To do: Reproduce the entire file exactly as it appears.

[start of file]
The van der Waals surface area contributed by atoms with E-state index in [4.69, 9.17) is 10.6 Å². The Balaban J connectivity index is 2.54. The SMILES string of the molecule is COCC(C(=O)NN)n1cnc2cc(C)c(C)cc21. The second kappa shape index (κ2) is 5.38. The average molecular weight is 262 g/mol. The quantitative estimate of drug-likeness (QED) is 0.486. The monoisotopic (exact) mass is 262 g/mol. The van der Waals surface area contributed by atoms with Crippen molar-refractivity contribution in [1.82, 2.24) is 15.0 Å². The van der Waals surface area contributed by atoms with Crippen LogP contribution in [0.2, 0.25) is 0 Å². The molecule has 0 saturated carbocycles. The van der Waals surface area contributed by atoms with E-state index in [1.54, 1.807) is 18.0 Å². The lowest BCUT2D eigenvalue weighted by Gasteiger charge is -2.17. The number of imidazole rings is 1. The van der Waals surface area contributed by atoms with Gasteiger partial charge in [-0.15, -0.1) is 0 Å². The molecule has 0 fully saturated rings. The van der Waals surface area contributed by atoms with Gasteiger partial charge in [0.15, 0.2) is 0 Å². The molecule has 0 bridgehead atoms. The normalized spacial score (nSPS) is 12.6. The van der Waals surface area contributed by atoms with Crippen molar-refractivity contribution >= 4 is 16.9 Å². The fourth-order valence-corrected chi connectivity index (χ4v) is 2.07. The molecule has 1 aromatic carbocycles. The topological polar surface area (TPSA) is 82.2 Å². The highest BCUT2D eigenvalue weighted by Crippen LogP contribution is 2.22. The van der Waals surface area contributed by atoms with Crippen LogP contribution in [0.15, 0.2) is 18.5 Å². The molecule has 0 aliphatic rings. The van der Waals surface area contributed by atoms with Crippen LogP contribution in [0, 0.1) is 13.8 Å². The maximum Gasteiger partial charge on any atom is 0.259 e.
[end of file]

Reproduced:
The van der Waals surface area contributed by atoms with E-state index in [4.69, 9.17) is 10.6 Å². The Balaban J connectivity index is 2.54. The SMILES string of the molecule is COCC(C(=O)NN)n1cnc2cc(C)c(C)cc21. The second kappa shape index (κ2) is 5.38. The average molecular weight is 262 g/mol. The quantitative estimate of drug-likeness (QED) is 0.486. The monoisotopic (exact) mass is 262 g/mol. The van der Waals surface area contributed by atoms with Crippen molar-refractivity contribution in [1.82, 2.24) is 15.0 Å². The van der Waals surface area contributed by atoms with Crippen LogP contribution in [0.2, 0.25) is 0 Å². The molecule has 0 saturated carbocycles. The van der Waals surface area contributed by atoms with E-state index in [1.54, 1.807) is 18.0 Å². The lowest BCUT2D eigenvalue weighted by Gasteiger charge is -2.17. The number of imidazole rings is 1. The van der Waals surface area contributed by atoms with Gasteiger partial charge in [-0.15, -0.1) is 0 Å². The molecule has 0 fully saturated rings. The van der Waals surface area contributed by atoms with Gasteiger partial charge in [0.15, 0.2) is 0 Å². The molecule has 0 bridgehead atoms. The normalized spacial score (nSPS) is 12.6. The van der Waals surface area contributed by atoms with Crippen molar-refractivity contribution >= 4 is 16.9 Å². The fourth-order valence-corrected chi connectivity index (χ4v) is 2.07. The molecule has 1 aromatic carbocycles. The topological polar surface area (TPSA) is 82.2 Å². The highest BCUT2D eigenvalue weighted by Crippen LogP contribution is 2.22. The van der Waals surface area contributed by atoms with Crippen LogP contribution in [0.15, 0.2) is 18.5 Å². The molecule has 0 aliphatic rings. The van der Waals surface area contributed by atoms with Crippen LogP contribution in [0, 0.1) is 13.8 Å². The maximum Gasteiger partial charge on any atom is 0.259 e.